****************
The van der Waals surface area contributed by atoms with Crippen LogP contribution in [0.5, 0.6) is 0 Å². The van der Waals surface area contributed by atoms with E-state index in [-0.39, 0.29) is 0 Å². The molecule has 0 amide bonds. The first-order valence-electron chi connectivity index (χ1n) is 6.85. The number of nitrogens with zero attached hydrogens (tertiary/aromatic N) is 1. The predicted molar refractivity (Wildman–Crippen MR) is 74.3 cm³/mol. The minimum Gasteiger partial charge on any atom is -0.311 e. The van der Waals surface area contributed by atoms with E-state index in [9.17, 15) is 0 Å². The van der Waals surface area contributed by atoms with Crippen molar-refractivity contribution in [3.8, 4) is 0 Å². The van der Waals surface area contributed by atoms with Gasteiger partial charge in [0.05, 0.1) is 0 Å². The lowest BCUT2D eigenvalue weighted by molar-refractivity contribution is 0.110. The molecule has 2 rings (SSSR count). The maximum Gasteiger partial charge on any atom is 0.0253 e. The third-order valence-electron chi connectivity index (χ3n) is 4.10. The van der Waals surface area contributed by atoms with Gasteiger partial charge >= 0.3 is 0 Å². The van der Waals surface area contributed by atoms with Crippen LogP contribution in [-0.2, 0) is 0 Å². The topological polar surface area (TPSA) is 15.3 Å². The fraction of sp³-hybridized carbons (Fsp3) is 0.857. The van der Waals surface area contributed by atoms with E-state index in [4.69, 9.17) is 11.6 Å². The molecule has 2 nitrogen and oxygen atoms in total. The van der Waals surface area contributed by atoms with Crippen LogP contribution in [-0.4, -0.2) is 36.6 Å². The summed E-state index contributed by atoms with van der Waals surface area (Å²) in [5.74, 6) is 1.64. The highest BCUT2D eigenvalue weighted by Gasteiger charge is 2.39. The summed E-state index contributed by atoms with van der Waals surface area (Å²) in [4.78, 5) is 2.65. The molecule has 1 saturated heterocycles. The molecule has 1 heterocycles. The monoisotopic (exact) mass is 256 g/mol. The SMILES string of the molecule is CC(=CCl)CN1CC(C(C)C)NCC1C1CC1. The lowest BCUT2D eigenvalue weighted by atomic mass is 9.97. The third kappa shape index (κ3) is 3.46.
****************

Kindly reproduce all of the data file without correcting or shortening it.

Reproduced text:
The van der Waals surface area contributed by atoms with Crippen LogP contribution in [0.5, 0.6) is 0 Å². The van der Waals surface area contributed by atoms with E-state index in [-0.39, 0.29) is 0 Å². The molecule has 0 amide bonds. The first-order valence-electron chi connectivity index (χ1n) is 6.85. The number of nitrogens with zero attached hydrogens (tertiary/aromatic N) is 1. The predicted molar refractivity (Wildman–Crippen MR) is 74.3 cm³/mol. The minimum Gasteiger partial charge on any atom is -0.311 e. The van der Waals surface area contributed by atoms with E-state index in [9.17, 15) is 0 Å². The van der Waals surface area contributed by atoms with Crippen molar-refractivity contribution in [3.8, 4) is 0 Å². The van der Waals surface area contributed by atoms with Gasteiger partial charge in [0.05, 0.1) is 0 Å². The lowest BCUT2D eigenvalue weighted by molar-refractivity contribution is 0.110. The molecule has 2 rings (SSSR count). The maximum Gasteiger partial charge on any atom is 0.0253 e. The third-order valence-electron chi connectivity index (χ3n) is 4.10. The van der Waals surface area contributed by atoms with Gasteiger partial charge >= 0.3 is 0 Å². The van der Waals surface area contributed by atoms with Crippen LogP contribution in [-0.2, 0) is 0 Å². The topological polar surface area (TPSA) is 15.3 Å². The fraction of sp³-hybridized carbons (Fsp3) is 0.857. The van der Waals surface area contributed by atoms with E-state index in [4.69, 9.17) is 11.6 Å². The molecule has 2 nitrogen and oxygen atoms in total. The van der Waals surface area contributed by atoms with Crippen LogP contribution in [-0.4, -0.2) is 36.6 Å². The summed E-state index contributed by atoms with van der Waals surface area (Å²) in [5.74, 6) is 1.64. The highest BCUT2D eigenvalue weighted by Gasteiger charge is 2.39. The summed E-state index contributed by atoms with van der Waals surface area (Å²) in [4.78, 5) is 2.65. The molecule has 1 saturated heterocycles. The molecule has 1 heterocycles. The monoisotopic (exact) mass is 256 g/mol. The SMILES string of the molecule is CC(=CCl)CN1CC(C(C)C)NCC1C1CC1. The lowest BCUT2D eigenvalue weighted by atomic mass is 9.97. The third kappa shape index (κ3) is 3.46.